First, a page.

We may think of the field $S(\boldsymbol{r})$ as an inhomogeneous order parameter in the language of Landau theory. The order parameter (Section 7.7) is a thermodynamic quantity such as magnetization that represents the average behavior of the system as a whole. With $S(\boldsymbol{r})$, we have a local magnetization density that allows for spatial inhomogeneities in equilibrium systems. ${ }^{52}$ Ginzburg-Landau theory is a generalization of Landau theory so that it has a more microscopic character. The Landau free energy $F$ (Eq. (7.79)) is an extensive thermodynamic quantity. It can always be written in terms of a density $\mathcal{F} \equiv F / V$, which for bulk systems is a number having no spatial dependence, but for which there is no harm in writing $F=\int \mathrm{d}^d \boldsymbol{r} \mathcal{F}$. If the magnetization density varies spatially, however, and sufficiently slowly, we can infer that its local value $S(\boldsymbol{r})$ (in equilibrium) represents a minimum of the free energy density at that point, implying that $\mathcal{F}$ varies spatially. The Ginzburg-Landau model finds the total free energy through an integration over spatial quantities,
$$F[S]=\int \mathrm{d}^d \boldsymbol{r} \mathcal{F}(S(\boldsymbol{r})) .$$
Equation (8.114) presents us with a variational problem, the reason we referred to the Landau free energy as a functional ${ }^{53}$ in Section 7.7.1: For given $\mathcal{F}$, what is the spatial configuration $S(\boldsymbol{r})$ that minimizes $F$ ? The calculus of variations answers such questions. We want the functional derivative to vanish (Euler-Lagrange equation, (C.18))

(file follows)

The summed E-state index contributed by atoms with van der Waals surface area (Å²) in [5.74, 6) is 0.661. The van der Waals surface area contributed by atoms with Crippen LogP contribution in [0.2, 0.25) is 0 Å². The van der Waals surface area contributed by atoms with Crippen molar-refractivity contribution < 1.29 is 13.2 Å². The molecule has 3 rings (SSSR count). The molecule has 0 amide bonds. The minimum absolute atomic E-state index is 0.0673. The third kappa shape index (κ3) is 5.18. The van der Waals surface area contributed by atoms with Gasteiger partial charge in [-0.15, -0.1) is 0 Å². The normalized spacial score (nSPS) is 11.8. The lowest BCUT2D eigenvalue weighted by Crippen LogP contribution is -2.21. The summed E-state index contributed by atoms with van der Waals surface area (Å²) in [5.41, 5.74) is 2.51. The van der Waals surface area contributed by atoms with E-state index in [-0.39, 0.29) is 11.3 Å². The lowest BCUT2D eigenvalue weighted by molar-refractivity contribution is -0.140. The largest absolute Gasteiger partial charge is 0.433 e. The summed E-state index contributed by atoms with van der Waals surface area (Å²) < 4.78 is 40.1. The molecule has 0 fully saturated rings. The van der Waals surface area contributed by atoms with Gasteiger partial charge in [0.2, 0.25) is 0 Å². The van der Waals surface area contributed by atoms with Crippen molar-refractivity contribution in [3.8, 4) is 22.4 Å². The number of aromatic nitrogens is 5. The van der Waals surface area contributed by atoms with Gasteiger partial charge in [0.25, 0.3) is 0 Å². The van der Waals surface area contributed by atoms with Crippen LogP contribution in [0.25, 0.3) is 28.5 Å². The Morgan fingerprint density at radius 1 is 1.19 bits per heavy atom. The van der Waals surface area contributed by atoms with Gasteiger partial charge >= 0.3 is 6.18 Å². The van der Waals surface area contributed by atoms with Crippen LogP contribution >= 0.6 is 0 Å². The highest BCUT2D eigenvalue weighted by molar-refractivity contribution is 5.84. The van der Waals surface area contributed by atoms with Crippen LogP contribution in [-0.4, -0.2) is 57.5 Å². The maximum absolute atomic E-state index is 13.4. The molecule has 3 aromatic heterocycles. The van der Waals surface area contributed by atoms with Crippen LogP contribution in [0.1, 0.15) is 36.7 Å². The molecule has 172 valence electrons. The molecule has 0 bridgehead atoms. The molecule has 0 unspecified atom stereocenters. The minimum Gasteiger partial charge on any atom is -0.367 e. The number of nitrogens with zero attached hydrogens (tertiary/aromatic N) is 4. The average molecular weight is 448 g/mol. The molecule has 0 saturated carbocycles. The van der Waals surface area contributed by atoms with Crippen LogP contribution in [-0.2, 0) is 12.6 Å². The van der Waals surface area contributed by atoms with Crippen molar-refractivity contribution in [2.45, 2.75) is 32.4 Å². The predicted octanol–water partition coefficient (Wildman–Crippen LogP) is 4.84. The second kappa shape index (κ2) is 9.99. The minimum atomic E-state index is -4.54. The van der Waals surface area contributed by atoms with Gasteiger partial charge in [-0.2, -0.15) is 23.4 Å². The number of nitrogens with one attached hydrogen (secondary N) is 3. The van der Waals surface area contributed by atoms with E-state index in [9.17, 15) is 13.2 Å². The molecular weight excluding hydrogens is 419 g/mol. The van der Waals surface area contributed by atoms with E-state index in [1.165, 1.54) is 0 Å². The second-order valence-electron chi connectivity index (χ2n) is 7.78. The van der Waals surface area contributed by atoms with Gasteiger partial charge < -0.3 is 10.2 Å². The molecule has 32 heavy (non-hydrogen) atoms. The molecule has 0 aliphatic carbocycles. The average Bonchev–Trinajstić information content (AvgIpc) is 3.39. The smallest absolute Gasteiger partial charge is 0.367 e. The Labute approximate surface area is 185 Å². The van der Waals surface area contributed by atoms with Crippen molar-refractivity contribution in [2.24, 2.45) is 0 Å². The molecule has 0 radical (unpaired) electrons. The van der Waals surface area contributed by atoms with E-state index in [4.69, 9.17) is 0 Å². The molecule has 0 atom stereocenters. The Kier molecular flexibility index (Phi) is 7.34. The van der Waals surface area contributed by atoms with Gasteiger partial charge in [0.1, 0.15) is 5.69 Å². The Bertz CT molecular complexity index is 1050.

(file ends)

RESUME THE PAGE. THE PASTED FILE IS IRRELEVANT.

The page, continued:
$$\frac{\delta \mathcal{F}}{\delta S}=\frac{\partial \mathcal{F}}{\partial S}-\frac{\mathrm{d}}{\mathrm{d} r}\left(\frac{\partial \mathcal{F}}{\partial S^{\prime}}\right)=0,$$
where $S^{\prime} \equiv \mathrm{d} S / \mathrm{d} r$.

统计力学代考

物理代写|统计力学代写Statistical mechanics代考|Renormalization group equations, Kadanoff scaling

$$K_{L(1+\delta)}-K_L \approx \delta L\left(\frac{\mathrm{d} K_L}{\mathrm{~d} L}\right) \equiv \delta u \quad B_{L(1+\delta)}-B_L \approx \delta L\left(\frac{\mathrm{d} B_L}{\mathrm{~d} L}\right) \equiv \delta v$$

$$\frac{\mathrm{d} K_L}{\mathrm{~d} L}=\frac{1}{L} u\left(K_L, B_L^2\right) \frac{\mathrm{d} B_L}{\mathrm{~d} L}=\frac{1}{L} B_L v\left(K_L, B_L^2\right)$$

物理代写|统计力学代写Statistical mechanics代考|Ginzburg-Landau theory: Spatial inhomogeneities

Wilson 寻求一种适用于我们拥有的涉及许多晶格点的临界现象的长程现象的模型。为 此，他将自旋晶格近似为自旋在整个空间的连续分布。他取代了一个离散的相互作用自 旋系统 $\left[\right.$ 左{|sigma_i|右} 具有连续的自旋密度场 ${ }^{51} S(r)$, 位置向量所在点的自旋密度 $r$. 场 描述本身是粗粒度的，是从足够大的距离看系统的视图，它看起来是连续的。（再次) 考虑线性维度的自旋块 $L$ 以位于的点为中心 $r$. 定义局部磁化密度 $\left(\sigma_i\right.$ 这里不一定是伊辛 自旋)，
$$S_L(\boldsymbol{r}) \equiv \frac{1}{N_L} \sum_{i \in \text { block at } r}\left\langle\sigma_i\right\rangle,$$

$$F[S]=\int \mathrm{d}^d \boldsymbol{r} \mathcal{F}(S(\boldsymbol{r}))$$方程 (8.114) 向我们展示了一个变分问题，我们将 Landau 自由能称为泛函的原因 ${ }^{53}$ 在第 7.7.1 节中: 对于给定的 $\mathcal{F}$ ，什么是空间配置 $S(\boldsymbol{r})$ 最小化 $F$ ? 变分法回答了这些问题。我 们希望泛函导数消失（欧拉-拉格朗日方程，(C.18))
$$\frac{\delta \mathcal{F}}{\delta S}=\frac{\partial \mathcal{F}}{\partial S}-\frac{\mathrm{d}}{\mathrm{d} r}\left(\frac{\partial \mathcal{F}}{\partial S^{\prime}}\right)=0$$